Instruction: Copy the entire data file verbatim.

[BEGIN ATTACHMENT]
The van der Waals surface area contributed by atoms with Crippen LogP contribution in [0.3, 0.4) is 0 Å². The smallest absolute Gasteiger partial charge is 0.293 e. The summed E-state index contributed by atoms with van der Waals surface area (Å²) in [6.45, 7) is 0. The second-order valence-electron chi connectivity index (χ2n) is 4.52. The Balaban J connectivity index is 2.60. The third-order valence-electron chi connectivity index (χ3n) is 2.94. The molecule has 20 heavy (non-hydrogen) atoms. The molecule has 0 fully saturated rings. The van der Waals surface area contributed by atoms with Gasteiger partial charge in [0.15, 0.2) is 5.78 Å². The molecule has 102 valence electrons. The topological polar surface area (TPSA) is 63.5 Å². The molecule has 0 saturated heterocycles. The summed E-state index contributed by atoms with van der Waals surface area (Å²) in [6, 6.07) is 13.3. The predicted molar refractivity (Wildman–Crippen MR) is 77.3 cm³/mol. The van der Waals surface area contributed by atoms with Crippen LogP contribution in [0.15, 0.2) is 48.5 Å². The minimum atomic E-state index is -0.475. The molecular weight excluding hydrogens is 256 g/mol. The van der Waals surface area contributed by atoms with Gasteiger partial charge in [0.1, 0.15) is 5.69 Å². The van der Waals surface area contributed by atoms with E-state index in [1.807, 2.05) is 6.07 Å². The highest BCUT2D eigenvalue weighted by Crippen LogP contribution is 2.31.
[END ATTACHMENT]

The van der Waals surface area contributed by atoms with Crippen LogP contribution in [0.3, 0.4) is 0 Å². The smallest absolute Gasteiger partial charge is 0.293 e. The summed E-state index contributed by atoms with van der Waals surface area (Å²) in [6.45, 7) is 0. The second-order valence-electron chi connectivity index (χ2n) is 4.52. The Balaban J connectivity index is 2.60. The third-order valence-electron chi connectivity index (χ3n) is 2.94. The molecule has 20 heavy (non-hydrogen) atoms. The molecule has 0 fully saturated rings. The van der Waals surface area contributed by atoms with Gasteiger partial charge in [0.15, 0.2) is 5.78 Å². The molecule has 102 valence electrons. The topological polar surface area (TPSA) is 63.5 Å². The molecule has 0 saturated heterocycles. The summed E-state index contributed by atoms with van der Waals surface area (Å²) in [6, 6.07) is 13.3. The predicted molar refractivity (Wildman–Crippen MR) is 77.3 cm³/mol. The van der Waals surface area contributed by atoms with Crippen LogP contribution in [0.15, 0.2) is 48.5 Å². The minimum atomic E-state index is -0.475. The molecular weight excluding hydrogens is 256 g/mol. The van der Waals surface area contributed by atoms with Gasteiger partial charge in [0.1, 0.15) is 5.69 Å². The van der Waals surface area contributed by atoms with E-state index in [1.807, 2.05) is 6.07 Å². The highest BCUT2D eigenvalue weighted by Crippen LogP contribution is 2.31.